Other than vaccination, there are also other ways to protect yourself and your loved ones against pneumonia, such as washing your hands. Viruses and bacteria that can lead to pneumonia are often spread via coughing, sneezing, touching, or even breathing. Washing your hands thoroughly and frequently, especially after blowing your nose, and before eating or preparing foods can reduce the spread of the infection. Likewise, it’s important to know your risk factors. The people most at risk for pneumonia are infants and young children, adults 65 or older, and people who have other health problems like lung or heart disease, and diabetes.  By knowing your risk factors, you can make informed decisions on how to protect yourself and your family this winter.

A well-protected population can improve the healthcare system and significantly improve public health and the economy.

The impact of the disease can be significant, but with the right preventative measures, societies can improve the healthcare system, public health, and the economy in a number of ways.

It can reduce the burden on healthcare resources by minimizing the number of people who develop pneumonia and require hospitalization. This frees up healthcare resources for other patients and can help to improve the quality of care for everyone. It can also reduce the cost of healthcare, as vaccinations are considered a cost-effective way to prevent severe illness. The cost of vaccinating a child against pneumonia is much lower than the cost of treating pneumonia if it develops. It can also increase productivity as vaccinated people are less likely to get sick and miss work, which can lead to increased productivity and economic growth.

Everyone has a role to play in reducing the burden of pneumonia in the Middle East and Africa region. Governments can increase investment in vaccination programs and improve access to healthcare. Healthcare providers can educate people about the importance of vaccination and provide access to vaccines. Parents can ensure that their children are vaccinated against pneumonia. And individuals can take steps to reduce their own risk of pneumonia, such as quitting smoking, adopting hygiene measures, and getting regular exercise. By working together, we can make the Middle East and Africa region a healthier place for everyone.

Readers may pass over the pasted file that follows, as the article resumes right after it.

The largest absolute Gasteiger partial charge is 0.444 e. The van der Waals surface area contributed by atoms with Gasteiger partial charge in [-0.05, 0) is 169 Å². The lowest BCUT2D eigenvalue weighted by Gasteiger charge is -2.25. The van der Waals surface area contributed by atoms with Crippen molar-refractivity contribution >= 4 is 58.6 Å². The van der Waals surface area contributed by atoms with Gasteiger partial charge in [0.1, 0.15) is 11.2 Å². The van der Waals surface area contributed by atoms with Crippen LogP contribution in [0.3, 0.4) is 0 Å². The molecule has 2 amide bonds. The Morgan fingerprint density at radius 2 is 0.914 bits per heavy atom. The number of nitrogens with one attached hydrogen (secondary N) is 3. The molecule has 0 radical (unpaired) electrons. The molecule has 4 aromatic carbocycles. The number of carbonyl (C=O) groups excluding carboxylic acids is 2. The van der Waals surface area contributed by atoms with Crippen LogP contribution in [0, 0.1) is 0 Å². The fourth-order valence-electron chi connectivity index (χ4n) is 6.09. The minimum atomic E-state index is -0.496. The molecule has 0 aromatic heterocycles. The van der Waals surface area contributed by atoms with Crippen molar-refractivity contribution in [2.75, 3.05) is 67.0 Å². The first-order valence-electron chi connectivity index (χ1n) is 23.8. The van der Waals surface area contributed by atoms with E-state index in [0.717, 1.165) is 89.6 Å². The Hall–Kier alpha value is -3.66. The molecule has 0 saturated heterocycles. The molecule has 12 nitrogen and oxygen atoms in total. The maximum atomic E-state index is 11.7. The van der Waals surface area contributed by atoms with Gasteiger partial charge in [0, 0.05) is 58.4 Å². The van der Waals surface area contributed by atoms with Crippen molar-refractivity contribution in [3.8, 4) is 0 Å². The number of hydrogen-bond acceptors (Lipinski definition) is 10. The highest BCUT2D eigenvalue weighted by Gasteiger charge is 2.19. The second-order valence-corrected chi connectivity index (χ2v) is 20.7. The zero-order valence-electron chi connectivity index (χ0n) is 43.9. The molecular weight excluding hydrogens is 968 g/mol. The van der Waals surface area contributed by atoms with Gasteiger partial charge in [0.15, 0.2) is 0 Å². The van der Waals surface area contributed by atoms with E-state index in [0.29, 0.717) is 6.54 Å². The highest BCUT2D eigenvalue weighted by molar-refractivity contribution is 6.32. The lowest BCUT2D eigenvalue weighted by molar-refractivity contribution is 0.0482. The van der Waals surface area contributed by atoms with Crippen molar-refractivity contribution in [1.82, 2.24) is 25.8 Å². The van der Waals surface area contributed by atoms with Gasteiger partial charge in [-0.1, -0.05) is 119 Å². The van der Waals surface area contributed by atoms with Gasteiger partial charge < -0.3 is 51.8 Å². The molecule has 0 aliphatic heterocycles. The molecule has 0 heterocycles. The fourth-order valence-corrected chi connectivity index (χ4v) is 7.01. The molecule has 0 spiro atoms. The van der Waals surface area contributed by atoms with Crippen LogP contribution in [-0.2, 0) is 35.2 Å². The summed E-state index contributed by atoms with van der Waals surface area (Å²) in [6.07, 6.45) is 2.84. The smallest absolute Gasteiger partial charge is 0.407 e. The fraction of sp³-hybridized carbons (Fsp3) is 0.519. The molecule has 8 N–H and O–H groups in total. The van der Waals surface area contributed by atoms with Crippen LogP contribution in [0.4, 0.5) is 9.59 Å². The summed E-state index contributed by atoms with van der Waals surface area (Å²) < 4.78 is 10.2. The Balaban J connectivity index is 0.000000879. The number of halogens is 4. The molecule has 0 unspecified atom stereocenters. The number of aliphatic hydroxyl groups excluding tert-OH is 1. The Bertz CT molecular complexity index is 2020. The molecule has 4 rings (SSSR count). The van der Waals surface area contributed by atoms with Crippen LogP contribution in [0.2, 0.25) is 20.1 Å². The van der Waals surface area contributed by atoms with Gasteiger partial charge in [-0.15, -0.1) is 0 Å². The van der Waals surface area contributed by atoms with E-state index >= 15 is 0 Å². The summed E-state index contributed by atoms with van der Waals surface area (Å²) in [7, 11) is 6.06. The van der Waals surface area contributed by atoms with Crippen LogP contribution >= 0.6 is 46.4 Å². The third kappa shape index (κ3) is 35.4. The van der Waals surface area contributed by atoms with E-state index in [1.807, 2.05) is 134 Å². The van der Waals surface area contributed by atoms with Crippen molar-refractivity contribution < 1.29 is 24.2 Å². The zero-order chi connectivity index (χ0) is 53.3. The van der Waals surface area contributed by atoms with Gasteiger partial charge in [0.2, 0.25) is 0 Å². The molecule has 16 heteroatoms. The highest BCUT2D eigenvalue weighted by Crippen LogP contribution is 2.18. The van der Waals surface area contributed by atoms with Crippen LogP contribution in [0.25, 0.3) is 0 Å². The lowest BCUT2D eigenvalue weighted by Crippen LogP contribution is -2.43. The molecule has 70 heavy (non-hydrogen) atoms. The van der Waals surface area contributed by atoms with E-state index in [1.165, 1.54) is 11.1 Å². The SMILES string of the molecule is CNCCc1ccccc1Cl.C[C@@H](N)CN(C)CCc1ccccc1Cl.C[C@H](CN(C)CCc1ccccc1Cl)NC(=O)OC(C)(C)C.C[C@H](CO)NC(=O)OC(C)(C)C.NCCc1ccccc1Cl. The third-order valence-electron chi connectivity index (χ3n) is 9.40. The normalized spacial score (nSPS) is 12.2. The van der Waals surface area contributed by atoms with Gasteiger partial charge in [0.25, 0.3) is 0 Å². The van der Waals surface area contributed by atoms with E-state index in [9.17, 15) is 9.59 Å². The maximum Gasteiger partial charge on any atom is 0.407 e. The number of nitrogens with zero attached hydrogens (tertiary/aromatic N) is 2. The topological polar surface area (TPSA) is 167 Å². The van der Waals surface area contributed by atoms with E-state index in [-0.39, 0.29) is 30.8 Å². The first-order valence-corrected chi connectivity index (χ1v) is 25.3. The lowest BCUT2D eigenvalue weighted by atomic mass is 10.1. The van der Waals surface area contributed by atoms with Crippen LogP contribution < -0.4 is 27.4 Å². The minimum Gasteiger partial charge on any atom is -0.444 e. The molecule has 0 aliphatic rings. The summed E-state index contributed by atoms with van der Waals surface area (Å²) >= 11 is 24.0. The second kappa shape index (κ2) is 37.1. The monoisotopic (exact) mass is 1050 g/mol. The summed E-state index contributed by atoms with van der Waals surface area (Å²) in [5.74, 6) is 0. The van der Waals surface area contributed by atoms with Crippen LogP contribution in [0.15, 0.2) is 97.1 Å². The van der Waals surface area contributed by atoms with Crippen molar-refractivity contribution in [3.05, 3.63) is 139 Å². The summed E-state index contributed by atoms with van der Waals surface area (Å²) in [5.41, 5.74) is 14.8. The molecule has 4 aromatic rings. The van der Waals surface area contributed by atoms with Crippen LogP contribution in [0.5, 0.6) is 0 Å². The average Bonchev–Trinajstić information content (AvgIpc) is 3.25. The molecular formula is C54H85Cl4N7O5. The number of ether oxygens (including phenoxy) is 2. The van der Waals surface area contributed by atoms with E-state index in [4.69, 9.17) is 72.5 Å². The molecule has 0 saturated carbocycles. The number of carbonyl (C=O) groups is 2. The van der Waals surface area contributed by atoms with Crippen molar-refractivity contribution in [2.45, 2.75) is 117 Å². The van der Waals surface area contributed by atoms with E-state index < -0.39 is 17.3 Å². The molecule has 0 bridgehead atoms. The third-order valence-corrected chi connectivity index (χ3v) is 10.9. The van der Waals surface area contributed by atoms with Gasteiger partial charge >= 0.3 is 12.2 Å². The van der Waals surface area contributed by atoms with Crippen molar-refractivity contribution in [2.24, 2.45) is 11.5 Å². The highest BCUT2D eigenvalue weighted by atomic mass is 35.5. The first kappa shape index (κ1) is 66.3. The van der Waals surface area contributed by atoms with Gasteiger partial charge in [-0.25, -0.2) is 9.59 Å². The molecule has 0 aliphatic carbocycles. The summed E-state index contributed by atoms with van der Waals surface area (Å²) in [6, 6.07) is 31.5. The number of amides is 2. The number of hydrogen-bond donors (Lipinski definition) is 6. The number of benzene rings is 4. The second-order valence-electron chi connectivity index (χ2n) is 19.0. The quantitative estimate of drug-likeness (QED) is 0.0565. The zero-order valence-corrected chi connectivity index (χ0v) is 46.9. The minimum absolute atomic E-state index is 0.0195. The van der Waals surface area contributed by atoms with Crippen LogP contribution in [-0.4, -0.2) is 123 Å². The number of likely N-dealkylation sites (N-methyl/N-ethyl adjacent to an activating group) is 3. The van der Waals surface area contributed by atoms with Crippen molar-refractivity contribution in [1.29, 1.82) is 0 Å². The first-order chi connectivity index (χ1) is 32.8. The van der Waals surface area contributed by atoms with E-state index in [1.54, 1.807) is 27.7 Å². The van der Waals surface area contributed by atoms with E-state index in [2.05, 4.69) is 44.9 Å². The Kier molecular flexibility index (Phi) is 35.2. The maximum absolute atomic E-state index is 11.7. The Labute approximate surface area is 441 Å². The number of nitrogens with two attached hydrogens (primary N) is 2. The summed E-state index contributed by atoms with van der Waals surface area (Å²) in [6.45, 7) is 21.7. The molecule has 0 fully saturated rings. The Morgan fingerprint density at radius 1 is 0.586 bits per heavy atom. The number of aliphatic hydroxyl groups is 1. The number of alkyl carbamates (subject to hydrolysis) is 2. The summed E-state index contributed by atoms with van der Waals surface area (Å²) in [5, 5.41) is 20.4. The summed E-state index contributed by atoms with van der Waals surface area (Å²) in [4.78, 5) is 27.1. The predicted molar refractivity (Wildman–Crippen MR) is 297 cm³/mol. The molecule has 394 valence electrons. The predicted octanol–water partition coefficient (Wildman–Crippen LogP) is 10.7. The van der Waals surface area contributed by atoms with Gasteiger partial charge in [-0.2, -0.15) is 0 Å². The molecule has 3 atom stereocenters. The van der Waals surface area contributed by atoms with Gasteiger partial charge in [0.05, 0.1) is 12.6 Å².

Dr Hammam Haridy, Pfizer MERA Senior Director Regional Medical & Scientific Affairs, Vaccines and Anti Virals.


[i] Causes of Pneumonia | CDC accessed on November 8, 2023

[ii] [iii] World Health Organization. “Pneumonia.” Fact Sheet No. 330. Updated March 2023. https://www.who.int/news-room/fact-sheets/detail/pneumonia.

 PMCID: PMC9408592.

[iv] Gamal, Y., Mahmoud, A.O., Mohamed, S.A.A. et al. Prevalence and impact of malnutrition on outcomes and mortality of under-five years children with pneumonia: a study from Upper Egypt. Eur J Pediatr 182, 4583–4593 (2023). https://doi.org/10.1007/s00431-023-05138-2